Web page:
Acceptance or Rejection
Once the application process is completed, graduate programs make admissions offers. Although acceptance by more than one school will provide choices, it can potentially contribute to more stress and anxiety. During the waiting period, keep the following suggestions in mind:
- Remember that a prospective student must also decide whether to accept or reject an offer for admission.
- Think about how to respond to possible acceptance/rejection scenarios.
Although ranking one’s preferences for graduate programs is helpful, the acceptance/rejection process can be complex. For example, a student who has not heard from his or her first choice for a graduate program may receive an offer from their second choice. In this situation, the student could choose one of several options: a) immediately reject the offer; b) immediately accept the offer rather than wait to hear from their first choice; or c) ask for time to make a decision and contact their first choice to see if they are still being considered or wait to hear from the program.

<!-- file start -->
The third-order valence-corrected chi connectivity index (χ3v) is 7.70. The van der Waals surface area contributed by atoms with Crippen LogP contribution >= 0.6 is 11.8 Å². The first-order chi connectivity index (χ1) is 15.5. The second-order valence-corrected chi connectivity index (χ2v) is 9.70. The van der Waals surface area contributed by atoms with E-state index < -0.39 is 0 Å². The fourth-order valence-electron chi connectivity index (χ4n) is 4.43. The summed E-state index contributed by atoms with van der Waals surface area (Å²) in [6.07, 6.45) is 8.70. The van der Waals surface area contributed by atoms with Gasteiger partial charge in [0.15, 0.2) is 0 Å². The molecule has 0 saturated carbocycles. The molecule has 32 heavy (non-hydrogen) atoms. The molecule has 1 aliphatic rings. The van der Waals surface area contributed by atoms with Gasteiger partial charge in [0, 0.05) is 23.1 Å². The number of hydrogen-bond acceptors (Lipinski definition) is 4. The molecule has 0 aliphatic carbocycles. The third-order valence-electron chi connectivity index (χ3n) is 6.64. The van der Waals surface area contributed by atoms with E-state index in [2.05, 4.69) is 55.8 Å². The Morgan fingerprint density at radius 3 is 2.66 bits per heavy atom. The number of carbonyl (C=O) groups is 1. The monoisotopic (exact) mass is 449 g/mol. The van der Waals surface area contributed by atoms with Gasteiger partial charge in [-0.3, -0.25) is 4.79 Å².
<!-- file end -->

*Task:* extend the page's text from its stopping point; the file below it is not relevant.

Seek support (e.g., parents, friends, faculty, and the Career Development Center) during the application process.
Think about alternative plans in case of rejection. Students may want to seek support from friends, faculty, family or perhaps counselors if they are very disappointed. Some students will feel relief, realizing that they actually didn’t want to go to graduate school. The next step is to consider other options, whether or not a plan was in place before receiving the rejection letter.